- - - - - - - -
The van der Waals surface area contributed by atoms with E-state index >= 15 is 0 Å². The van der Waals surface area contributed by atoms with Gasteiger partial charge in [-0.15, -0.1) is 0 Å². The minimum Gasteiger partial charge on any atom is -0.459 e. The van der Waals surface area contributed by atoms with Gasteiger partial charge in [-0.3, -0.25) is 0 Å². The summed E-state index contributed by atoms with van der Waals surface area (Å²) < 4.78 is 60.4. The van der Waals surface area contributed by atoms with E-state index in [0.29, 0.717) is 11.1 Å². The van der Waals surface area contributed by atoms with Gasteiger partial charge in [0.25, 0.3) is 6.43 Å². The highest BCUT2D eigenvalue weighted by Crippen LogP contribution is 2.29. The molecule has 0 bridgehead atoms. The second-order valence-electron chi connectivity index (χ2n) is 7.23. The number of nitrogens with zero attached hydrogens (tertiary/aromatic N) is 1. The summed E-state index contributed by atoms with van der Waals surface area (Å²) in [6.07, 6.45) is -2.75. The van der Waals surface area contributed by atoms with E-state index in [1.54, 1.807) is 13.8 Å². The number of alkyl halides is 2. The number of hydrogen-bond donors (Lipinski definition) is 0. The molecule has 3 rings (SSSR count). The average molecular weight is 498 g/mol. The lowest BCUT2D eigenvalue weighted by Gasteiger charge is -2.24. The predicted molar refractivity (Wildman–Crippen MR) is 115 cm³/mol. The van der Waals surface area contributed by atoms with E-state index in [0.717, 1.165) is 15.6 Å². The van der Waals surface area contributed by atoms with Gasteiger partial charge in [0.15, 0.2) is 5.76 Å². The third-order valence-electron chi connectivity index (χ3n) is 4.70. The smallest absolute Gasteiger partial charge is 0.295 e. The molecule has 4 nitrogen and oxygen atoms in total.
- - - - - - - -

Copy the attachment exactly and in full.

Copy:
The van der Waals surface area contributed by atoms with E-state index >= 15 is 0 Å². The van der Waals surface area contributed by atoms with Gasteiger partial charge in [-0.15, -0.1) is 0 Å². The minimum Gasteiger partial charge on any atom is -0.459 e. The van der Waals surface area contributed by atoms with Gasteiger partial charge in [-0.3, -0.25) is 0 Å². The summed E-state index contributed by atoms with van der Waals surface area (Å²) < 4.78 is 60.4. The van der Waals surface area contributed by atoms with E-state index in [0.29, 0.717) is 11.1 Å². The van der Waals surface area contributed by atoms with Gasteiger partial charge in [0.25, 0.3) is 6.43 Å². The highest BCUT2D eigenvalue weighted by Crippen LogP contribution is 2.29. The molecule has 0 bridgehead atoms. The second-order valence-electron chi connectivity index (χ2n) is 7.23. The number of nitrogens with zero attached hydrogens (tertiary/aromatic N) is 1. The summed E-state index contributed by atoms with van der Waals surface area (Å²) in [6.07, 6.45) is -2.75. The van der Waals surface area contributed by atoms with E-state index in [1.54, 1.807) is 13.8 Å². The number of alkyl halides is 2. The number of hydrogen-bond donors (Lipinski definition) is 0. The molecule has 3 rings (SSSR count). The average molecular weight is 498 g/mol. The lowest BCUT2D eigenvalue weighted by Gasteiger charge is -2.24. The predicted molar refractivity (Wildman–Crippen MR) is 115 cm³/mol. The van der Waals surface area contributed by atoms with E-state index in [0.717, 1.165) is 15.6 Å². The van der Waals surface area contributed by atoms with Gasteiger partial charge in [0.15, 0.2) is 5.76 Å². The third-order valence-electron chi connectivity index (χ3n) is 4.70. The smallest absolute Gasteiger partial charge is 0.295 e. The molecule has 4 nitrogen and oxygen atoms in total.